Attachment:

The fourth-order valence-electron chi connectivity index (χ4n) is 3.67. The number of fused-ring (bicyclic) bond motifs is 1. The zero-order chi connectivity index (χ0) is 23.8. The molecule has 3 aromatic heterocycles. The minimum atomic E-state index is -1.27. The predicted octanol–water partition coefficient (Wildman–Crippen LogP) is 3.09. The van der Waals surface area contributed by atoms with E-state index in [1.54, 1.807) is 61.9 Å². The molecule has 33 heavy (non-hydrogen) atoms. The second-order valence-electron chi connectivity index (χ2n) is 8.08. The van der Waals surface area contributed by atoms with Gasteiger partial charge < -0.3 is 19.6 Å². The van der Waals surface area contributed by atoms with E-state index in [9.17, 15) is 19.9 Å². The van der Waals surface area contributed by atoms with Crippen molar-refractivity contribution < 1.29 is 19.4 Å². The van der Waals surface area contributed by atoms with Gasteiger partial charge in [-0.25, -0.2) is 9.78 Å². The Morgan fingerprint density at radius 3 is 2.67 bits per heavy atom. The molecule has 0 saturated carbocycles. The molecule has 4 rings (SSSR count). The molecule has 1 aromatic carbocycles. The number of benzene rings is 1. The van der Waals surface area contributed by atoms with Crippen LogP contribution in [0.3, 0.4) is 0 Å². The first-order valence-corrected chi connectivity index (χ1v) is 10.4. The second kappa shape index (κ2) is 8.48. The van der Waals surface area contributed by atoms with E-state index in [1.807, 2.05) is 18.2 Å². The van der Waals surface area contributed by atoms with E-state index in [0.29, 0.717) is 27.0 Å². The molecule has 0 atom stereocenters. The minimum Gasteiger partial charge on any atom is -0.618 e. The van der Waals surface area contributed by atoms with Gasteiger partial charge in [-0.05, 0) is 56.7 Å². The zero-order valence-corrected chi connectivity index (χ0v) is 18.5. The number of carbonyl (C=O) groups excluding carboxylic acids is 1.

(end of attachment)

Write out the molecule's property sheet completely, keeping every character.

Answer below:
The fourth-order valence-electron chi connectivity index (χ4n) is 3.67. The number of fused-ring (bicyclic) bond motifs is 1. The zero-order chi connectivity index (χ0) is 23.8. The molecule has 3 aromatic heterocycles. The minimum atomic E-state index is -1.27. The predicted octanol–water partition coefficient (Wildman–Crippen LogP) is 3.09. The van der Waals surface area contributed by atoms with E-state index in [1.54, 1.807) is 61.9 Å². The molecule has 33 heavy (non-hydrogen) atoms. The second-order valence-electron chi connectivity index (χ2n) is 8.08. The van der Waals surface area contributed by atoms with Gasteiger partial charge < -0.3 is 19.6 Å². The van der Waals surface area contributed by atoms with E-state index in [9.17, 15) is 19.9 Å². The van der Waals surface area contributed by atoms with Crippen molar-refractivity contribution < 1.29 is 19.4 Å². The van der Waals surface area contributed by atoms with Gasteiger partial charge in [-0.25, -0.2) is 9.78 Å². The Morgan fingerprint density at radius 3 is 2.67 bits per heavy atom. The molecule has 0 saturated carbocycles. The molecule has 4 rings (SSSR count). The molecule has 1 aromatic carbocycles. The number of benzene rings is 1. The van der Waals surface area contributed by atoms with Crippen LogP contribution in [0.3, 0.4) is 0 Å². The first-order valence-corrected chi connectivity index (χ1v) is 10.4. The second kappa shape index (κ2) is 8.48. The van der Waals surface area contributed by atoms with E-state index in [1.807, 2.05) is 18.2 Å². The van der Waals surface area contributed by atoms with E-state index in [0.29, 0.717) is 27.0 Å². The molecule has 0 atom stereocenters. The minimum Gasteiger partial charge on any atom is -0.618 e. The van der Waals surface area contributed by atoms with Gasteiger partial charge in [-0.05, 0) is 56.7 Å². The zero-order valence-corrected chi connectivity index (χ0v) is 18.5. The number of carbonyl (C=O) groups excluding carboxylic acids is 1.